Bardehle Pagenberg has strengthened its Paris team with two patent attorneys, Lionel Vial and Margaux Esselin. Both specialise in life sciences, complementing a previously technology-heavy patent practice.
8 June 2021 by Konstanze Richter
Lionel Vial (47) and Margaux Esselin (32) are joining Bardehle Pagenberg from Vial’s small firm, Cabinet Lionel Vial. After studying biochemistry, Vial began his career in 2002 at Cabinet Grosset-Fournier & Demachy, which focuses on chemistry and life sciences. In 2005, he joined Lavoix, one of the largest patent attorney firms in France. Five years later, Vial joined Ores, which later merged with Gevers.
In 2014, Lionel Vial founded his own patent attorney firm, focusing on prosecution in the field of life sciences. Clients included pharmaceutical companies such as Biocodex, research institutes and laboratories such as Inserm.
This is as well as various start-ups in the biotechnology and healthcare sectors. In addition to prosecution, Vial also occasionally advised on oppositions.
In 2015, chemist Margaux Esselin joined the team. She now accompanies Vial in the move to Bardehle Pagenberg.
At Bardehle, the duo will be part of a mixed team of four litigators and one patent attorney specialising in patent law. Two litigators – one of whom is qualified as both a lawyer and patent attorney – and the patent attorney are partners. Lionel Vial joins as an additional partner, with Margaux Esselin strengthening the team at associate level.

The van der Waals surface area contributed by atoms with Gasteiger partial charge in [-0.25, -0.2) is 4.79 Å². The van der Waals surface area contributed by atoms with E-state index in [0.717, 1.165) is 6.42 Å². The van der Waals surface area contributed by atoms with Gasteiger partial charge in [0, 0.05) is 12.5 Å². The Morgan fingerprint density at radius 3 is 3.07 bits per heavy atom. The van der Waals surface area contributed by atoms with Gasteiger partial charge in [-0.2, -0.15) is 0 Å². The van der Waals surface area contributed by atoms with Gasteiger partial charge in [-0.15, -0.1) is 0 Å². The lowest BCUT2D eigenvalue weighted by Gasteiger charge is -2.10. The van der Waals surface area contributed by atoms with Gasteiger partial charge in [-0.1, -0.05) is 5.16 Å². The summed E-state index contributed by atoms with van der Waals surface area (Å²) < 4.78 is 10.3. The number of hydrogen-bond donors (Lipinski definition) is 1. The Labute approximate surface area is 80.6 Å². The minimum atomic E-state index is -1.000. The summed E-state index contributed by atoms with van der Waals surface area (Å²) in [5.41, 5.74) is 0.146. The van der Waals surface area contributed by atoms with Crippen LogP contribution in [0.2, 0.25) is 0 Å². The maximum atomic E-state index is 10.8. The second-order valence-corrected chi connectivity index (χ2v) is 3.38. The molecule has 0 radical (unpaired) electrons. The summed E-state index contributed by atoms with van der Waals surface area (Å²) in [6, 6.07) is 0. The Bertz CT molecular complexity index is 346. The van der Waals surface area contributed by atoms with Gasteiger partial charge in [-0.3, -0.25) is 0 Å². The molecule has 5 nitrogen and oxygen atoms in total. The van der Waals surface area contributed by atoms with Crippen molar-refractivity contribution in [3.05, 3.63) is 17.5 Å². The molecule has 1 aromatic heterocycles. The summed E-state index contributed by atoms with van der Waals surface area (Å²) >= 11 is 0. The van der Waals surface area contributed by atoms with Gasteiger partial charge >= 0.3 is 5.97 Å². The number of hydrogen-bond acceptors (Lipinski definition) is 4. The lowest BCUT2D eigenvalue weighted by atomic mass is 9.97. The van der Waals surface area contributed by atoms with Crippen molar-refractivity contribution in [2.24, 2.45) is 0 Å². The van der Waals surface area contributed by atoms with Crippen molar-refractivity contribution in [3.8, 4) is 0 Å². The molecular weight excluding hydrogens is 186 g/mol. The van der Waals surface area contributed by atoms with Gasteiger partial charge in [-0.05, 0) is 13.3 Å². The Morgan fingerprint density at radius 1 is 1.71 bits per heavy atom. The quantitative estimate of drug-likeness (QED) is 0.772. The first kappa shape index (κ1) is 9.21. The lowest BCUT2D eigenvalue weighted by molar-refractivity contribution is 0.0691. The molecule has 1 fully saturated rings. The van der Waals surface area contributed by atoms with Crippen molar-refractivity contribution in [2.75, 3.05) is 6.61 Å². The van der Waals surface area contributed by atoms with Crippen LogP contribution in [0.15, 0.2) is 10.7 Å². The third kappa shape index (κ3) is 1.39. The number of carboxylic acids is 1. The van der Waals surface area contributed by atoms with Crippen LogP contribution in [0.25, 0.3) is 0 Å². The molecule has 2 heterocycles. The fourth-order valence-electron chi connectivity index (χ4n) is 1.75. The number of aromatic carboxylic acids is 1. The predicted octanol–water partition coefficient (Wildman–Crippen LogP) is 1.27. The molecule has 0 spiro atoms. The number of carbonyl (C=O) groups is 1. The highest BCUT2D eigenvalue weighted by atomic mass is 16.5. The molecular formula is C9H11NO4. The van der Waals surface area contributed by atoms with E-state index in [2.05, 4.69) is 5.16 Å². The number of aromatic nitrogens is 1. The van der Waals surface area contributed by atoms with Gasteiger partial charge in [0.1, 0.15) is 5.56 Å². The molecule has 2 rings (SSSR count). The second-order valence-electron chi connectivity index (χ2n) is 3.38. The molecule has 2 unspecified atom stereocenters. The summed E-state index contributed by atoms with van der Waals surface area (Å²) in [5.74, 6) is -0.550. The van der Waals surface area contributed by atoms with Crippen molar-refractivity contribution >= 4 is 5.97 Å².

The move could enable the two newcomers to become more active in litigation. They may also take on larger clients in addition to their previously dominant prosecution work.
Thus, Bardehle Pagenberg is expanding its advisory practice to include significant expertise in life sciences, which the team had previously lacked.
Until now, Bardehle Pagenberg was primarily known in France for its work for SEP owners and litigation in the telecommunications sector. Renowned partner and litigator Julien Fréneaux, for instance, represents NPE Intellectual Ventures in the high-profile case against Orange and Bouygues Télécom.
The firm has been a mixed outfit in Germany since the 1970s. However, so far the Paris office had only one patent attorney, who specialises in computer technology. This fits well with the practice’s core client base.